the supreme court

By July 2, 2015Church

As many of you did, I watched the breaking news coverage of the Supreme Court’s ruling on legalizing gay marriage. If you missed it live, I’m sure you were soon bombarded with social media outbursts from both sides of the debate. At least for one news cycle, it bumped the Confederate Flag from the most-trending item on both Facebook and Twitter.

To be honest, the Court’s ruling didn’t surprise me. Nor did it dishearten or discourage me.

Anyone who thinks gay marriage and the surrounding issues is just a passing fad has missed the larger cultural shift that began in the 1960s. Gay marriage is a symptom of this shift, and it’s important for people of faith to not miss the larger issues involved.

Our cultural has shifted — dramatically — to moral relativism. Up until modern times, most people generally subscribed to the idea that a certain baseline of morality existed and this morality was established by an authority outside of themselves. For people of faith (and I will include not only Christians in that, but also our Muslim and Jewish friends), that authority was divine and absolute. The moral consensus we once shared as a society is fading fast.

You might not like that reality, but you must acknowledge it is happening. You don’t have to live your life that way, but you have to recognize others do. This is especially true of those of us who take seriously our task of sharing the gospel with others.

To the immediate issue of marriage definition, let me say this: the government often issues definitions of ideas and values that I do not agree with. The Supreme Court gave a legal definition of marriage. That legal definition does not change my understanding of God’s definition. I believe, as I always have, that divine marriage is between a man and a woman. In other words, a marriage that God recognizes and sanctifies is between a man and a woman. Jesus himself recognized this definition (Matthew 19:4-6).

Our government has chosen to recognize and legalize same-sex marriage. I can acknowledge that legal reality and still respectfully disagree when it comes to a theological understanding of marriage.

Our first century Christian ancestors lived in a culture much more hostile to Judeo-Christian morals than we do. While Jesus and the apostles were clear and specific in regards to the morals and ethics of Christ-followers, there is no call in the New Testament to overthrow the Roman Empire or lobby for amendments to the Roman Constitution (I think we all know how well that would have gone over).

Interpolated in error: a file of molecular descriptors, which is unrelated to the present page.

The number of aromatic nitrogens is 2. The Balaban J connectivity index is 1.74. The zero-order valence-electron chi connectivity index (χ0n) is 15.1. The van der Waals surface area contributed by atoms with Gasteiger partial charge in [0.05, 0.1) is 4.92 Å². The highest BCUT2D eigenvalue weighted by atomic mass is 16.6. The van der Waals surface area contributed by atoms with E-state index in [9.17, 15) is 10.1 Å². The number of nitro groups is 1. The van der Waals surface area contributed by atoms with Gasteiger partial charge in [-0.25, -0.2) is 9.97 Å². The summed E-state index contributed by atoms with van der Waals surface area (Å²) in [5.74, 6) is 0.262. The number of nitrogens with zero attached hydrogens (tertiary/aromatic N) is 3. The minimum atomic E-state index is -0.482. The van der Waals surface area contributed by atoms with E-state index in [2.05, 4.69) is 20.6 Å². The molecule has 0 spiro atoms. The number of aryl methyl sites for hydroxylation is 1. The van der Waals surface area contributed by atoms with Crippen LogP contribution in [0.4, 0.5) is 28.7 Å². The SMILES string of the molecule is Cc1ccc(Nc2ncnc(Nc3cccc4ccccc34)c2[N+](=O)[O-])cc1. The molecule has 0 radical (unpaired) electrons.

In fact, in the Sermon on the Mount Jesus often repeats this phrase: “You have heard it said … but I tell you.” For example, “You have heard it said, ‘Don’t commit murder … But I tell you that anyone who is angry with his brother will be subject to judgment.”

This is where the law draws the boundary — don’t kill anyone. But for the person who follows Jesus, the legal definition of what is acceptable gives way to a definition found in the heart. Can those two boundaries co-exist? They always have.

Many sincere people are worried about churches and religious institutions losing their tax exempt status. Honestly, the tax exempt status of churches and religious entities is a relatively modern idea (see this PDF for more details: http://www.irs.gov/pub/irs-soi/tehistory.pdf). It is also a very American idea. It is not a biblical mandate for the church to have tax exempt status.

It is a sad statement about the level of stewardship and generosity in the American church if people only give to their churches for tax benefits.

I can recognize the right of same-sex couples to get a marriage certificate and enjoy all the legal benefits of being married. At the same time, I would want them to respect my religious right to not perform a gay marriage. If it comes, as some are predicting, that refusing to perform same-sex marriages will cost churches their tax exempt status — I’m ok with losing our tax exempt status. (More on this later in another post).

But for me, one of the larger issues for the church is how we will respond now and in the days to come. I am a Christian and a pastor because I believe everyone matters to God even if he doesn’t matter to them. I want as many people as possible to have a relationship with Jesus.

Some of the Christian rhetoric I have seen on Facebook and Twitter is appalling to me. First of all, 140 characters on Twitter is an awful way to express your theology. Instead of enlightening, it often insults and inflames. Both sides are doing it. But I most concerned with those who are supposedly speaking from my side of the issue.

Many proponents of same-sex marriage are using this opportunity to further portray Christians as hateful, bigoted people. I’m afraid many of the non-religious people in the middle will buy into this portrayal and become unneedingly closed to our message. Just as the televangelist scandals of the 1980’s and 90’s created the perception that all clergy were greedy and had air-conditioned dog houses, this moment in our history may create another perception that will be hard to shake.

I’m praying for a Christ-centered, God-honoring response that takes into account the big picture and not just a political battle. I’m not out to win a political trophy but to win people to the message of Jesus.

Will that be messy? Sure it will be. Will some people still call me bigoted for holding to a theological definition of marriage? Yes. Will a few of my Christian friends call me soft for not being more condemning? Of course. Such is life.

May God grant you wisdom in your own journey to understand him better and to effectively navigate the times.